Definition of relegate in English:

relegate

verb

[WITH OBJECT]
  • Consign or dismiss to an inferior rank or position.

    ‘they aim to prevent women from being relegated to a secondary role’
    • ‘As a result, even a three-year-old boy becomes the legal chief of the family and his mother is relegated to an inferior social status.’
    • ‘The purpose of mutual assistance in time of illness or death was often relegated to a second position, after moral improvement.’
    • ‘The supernatural is relegated to the rank of mild amusement.’
    • ‘I'm so pleased that he has been relegated to another set of duties.’
    • ‘We feel that economic failure has created a situation where survival and law have been relegated to antagonistic positions.’
    • ‘The music, his real career, was relegated to after-hours and vacations.’
    • ‘Most of them were relegated to rear echelon positions or they were stewards on the boats or on the ships.’
    • ‘Many of them complain about the second-class role they were relegated to.’
    • ‘Not that they can't make quilts, but it has been relegated to a craft and an inferior position for so long.’
    • ‘It's as if our ability to find excitement in the world around us has been relegated to only those activities that charge for admission.’
    • ‘I also saw that men were relegated to supporting the status quo even at their own expense if they choose to accept it.’
    • ‘Those who did not tell the president what he wanted to hear were relegated to positions of little influence.’
    • ‘She would be relegated to the ranks of his subordinates once more.’
    • ‘Curries were relegated to just breakfast and lunches at home.’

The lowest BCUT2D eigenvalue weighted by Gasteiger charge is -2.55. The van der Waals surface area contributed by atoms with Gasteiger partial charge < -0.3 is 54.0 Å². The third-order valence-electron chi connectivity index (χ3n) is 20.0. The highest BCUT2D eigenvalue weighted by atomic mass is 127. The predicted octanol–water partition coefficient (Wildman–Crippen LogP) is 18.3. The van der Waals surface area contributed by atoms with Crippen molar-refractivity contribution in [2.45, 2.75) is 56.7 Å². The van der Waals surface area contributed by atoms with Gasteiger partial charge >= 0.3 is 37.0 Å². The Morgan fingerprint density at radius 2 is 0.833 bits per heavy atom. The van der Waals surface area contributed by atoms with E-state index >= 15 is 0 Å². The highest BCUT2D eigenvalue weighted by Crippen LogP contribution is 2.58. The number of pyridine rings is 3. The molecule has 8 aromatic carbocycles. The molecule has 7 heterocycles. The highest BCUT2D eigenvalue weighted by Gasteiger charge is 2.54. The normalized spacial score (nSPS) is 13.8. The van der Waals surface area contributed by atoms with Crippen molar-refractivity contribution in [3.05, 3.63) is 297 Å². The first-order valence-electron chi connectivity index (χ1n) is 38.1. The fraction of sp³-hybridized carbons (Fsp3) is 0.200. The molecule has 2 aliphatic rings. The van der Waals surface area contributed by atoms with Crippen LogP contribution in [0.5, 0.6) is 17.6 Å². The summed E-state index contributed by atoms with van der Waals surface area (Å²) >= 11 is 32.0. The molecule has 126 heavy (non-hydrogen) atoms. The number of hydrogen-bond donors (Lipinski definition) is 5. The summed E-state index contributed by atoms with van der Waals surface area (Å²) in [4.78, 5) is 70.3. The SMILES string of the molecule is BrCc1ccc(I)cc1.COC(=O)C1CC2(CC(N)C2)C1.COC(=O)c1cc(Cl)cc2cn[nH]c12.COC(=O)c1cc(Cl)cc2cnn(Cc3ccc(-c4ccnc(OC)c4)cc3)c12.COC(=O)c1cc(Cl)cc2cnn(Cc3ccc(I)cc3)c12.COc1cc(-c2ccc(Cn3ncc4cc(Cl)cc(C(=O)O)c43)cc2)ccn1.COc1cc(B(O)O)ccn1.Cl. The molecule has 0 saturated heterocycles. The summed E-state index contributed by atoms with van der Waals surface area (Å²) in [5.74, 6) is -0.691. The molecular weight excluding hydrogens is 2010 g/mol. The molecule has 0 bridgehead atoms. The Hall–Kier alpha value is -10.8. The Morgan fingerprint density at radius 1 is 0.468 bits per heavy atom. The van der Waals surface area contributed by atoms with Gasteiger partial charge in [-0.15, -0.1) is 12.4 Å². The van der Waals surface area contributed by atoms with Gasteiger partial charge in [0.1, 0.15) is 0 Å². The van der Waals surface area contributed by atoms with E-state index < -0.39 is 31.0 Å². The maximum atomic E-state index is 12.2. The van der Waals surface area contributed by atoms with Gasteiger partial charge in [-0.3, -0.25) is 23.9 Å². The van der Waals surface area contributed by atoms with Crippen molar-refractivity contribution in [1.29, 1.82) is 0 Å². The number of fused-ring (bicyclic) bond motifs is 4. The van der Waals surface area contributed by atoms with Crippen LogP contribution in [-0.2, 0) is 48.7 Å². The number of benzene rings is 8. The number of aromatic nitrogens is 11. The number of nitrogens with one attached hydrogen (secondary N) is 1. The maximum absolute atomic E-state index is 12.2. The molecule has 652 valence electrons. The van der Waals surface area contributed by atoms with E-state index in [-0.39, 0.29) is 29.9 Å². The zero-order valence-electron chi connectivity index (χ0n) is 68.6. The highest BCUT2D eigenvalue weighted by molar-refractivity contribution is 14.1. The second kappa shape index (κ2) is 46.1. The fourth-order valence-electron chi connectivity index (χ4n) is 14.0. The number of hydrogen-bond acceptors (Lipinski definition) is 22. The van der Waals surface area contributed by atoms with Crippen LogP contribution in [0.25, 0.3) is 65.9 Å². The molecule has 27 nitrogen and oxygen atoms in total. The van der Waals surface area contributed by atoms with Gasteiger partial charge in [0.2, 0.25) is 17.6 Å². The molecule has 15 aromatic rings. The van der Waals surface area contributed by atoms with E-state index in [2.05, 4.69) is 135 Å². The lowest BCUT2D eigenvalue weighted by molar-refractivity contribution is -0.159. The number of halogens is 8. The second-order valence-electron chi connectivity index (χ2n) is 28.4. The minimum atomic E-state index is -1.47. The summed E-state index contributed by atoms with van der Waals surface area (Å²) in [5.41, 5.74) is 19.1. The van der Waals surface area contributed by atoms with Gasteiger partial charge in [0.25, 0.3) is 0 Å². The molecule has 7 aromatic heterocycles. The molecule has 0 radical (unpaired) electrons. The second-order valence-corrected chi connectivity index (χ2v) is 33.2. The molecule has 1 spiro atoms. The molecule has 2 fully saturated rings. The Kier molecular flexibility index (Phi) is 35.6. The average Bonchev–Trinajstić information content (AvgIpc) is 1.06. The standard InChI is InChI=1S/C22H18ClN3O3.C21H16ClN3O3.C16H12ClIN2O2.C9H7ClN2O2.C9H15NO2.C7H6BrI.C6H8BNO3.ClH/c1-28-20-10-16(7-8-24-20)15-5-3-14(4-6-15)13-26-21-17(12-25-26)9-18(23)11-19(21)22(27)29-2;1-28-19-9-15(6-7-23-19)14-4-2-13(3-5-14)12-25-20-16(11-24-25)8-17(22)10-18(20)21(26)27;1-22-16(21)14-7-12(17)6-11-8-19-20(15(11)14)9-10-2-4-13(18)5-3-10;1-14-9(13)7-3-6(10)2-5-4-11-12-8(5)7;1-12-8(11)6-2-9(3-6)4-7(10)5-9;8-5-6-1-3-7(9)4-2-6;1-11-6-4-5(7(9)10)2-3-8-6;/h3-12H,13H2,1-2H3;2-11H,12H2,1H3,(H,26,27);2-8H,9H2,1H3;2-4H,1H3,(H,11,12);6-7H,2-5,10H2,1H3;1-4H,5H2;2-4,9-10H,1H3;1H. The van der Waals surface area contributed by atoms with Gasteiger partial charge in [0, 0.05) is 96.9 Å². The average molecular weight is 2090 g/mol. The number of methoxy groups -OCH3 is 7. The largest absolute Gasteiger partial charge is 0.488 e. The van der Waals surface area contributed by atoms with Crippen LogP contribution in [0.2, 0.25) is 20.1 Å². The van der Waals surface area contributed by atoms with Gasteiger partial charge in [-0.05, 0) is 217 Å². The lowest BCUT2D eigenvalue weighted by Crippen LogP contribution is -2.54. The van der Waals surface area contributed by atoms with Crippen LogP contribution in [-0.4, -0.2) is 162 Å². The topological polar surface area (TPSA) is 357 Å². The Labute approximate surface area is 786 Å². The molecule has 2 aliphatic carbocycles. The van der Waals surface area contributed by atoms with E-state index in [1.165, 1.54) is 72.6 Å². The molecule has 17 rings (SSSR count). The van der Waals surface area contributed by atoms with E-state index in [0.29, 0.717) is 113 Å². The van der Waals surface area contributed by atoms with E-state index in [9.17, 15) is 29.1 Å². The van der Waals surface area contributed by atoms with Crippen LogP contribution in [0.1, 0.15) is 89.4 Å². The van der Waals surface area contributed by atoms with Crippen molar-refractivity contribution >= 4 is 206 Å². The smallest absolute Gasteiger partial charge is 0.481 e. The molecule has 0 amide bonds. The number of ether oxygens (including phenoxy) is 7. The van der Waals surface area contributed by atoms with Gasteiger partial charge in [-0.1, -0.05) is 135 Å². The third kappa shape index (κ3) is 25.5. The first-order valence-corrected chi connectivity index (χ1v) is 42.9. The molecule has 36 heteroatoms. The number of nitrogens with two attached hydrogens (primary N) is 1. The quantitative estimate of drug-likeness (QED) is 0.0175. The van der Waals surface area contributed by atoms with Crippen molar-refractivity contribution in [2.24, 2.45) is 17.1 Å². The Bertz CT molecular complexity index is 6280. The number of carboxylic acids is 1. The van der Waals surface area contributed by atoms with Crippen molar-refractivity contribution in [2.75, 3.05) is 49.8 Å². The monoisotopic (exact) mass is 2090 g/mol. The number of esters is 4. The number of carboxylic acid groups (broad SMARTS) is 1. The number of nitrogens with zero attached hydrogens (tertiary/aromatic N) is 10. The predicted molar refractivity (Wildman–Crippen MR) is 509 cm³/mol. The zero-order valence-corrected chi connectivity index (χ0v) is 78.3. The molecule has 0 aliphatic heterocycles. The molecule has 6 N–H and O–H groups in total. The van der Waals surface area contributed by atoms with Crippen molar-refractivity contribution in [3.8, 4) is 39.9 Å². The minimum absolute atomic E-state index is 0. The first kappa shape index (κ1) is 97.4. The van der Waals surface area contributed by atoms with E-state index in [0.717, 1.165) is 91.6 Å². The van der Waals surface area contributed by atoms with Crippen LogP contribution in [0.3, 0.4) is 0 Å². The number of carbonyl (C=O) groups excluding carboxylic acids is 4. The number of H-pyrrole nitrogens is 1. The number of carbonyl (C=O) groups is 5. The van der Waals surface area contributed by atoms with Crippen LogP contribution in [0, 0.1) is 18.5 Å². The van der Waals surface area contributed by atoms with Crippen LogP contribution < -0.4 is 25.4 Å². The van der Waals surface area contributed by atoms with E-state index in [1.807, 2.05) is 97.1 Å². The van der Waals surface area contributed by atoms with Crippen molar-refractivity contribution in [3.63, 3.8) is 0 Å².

• ‘In the United States, he is relegated to subordinate positions and rendered passive by white society.’
    • ‘And that is not to say that the poll will result in the childcare issue being relegated to the footnotes of party manifestos.’
    • ‘Indeed, most of the program-related discussion is relegated to a couple of chapters buried deep in the middle of the book.’
    • ‘Privatization can only mean less control is vested in public discourse and more is relegated to the demands of profit.’
    • ‘As the present academic system is totally different, the importance of good handwriting has been relegated to the background.’
    • ‘Under such a setup, religion is relegated to the realm of the private, and in the public domain it is merely an agent for the delivery of social welfare.’
    downgrade, lower, lower in rank, lower in status, put down, move down
    View synonyms

Origin

Late Middle English (in the sense ‘send into exile’): from Latin relegat- ‘sent away, referred’, from the verb relegare, from re- ‘again’ + legare ‘send’.

Pronunciation

relegate

/ˈreləˌɡāt//ˈrɛləˌɡeɪt/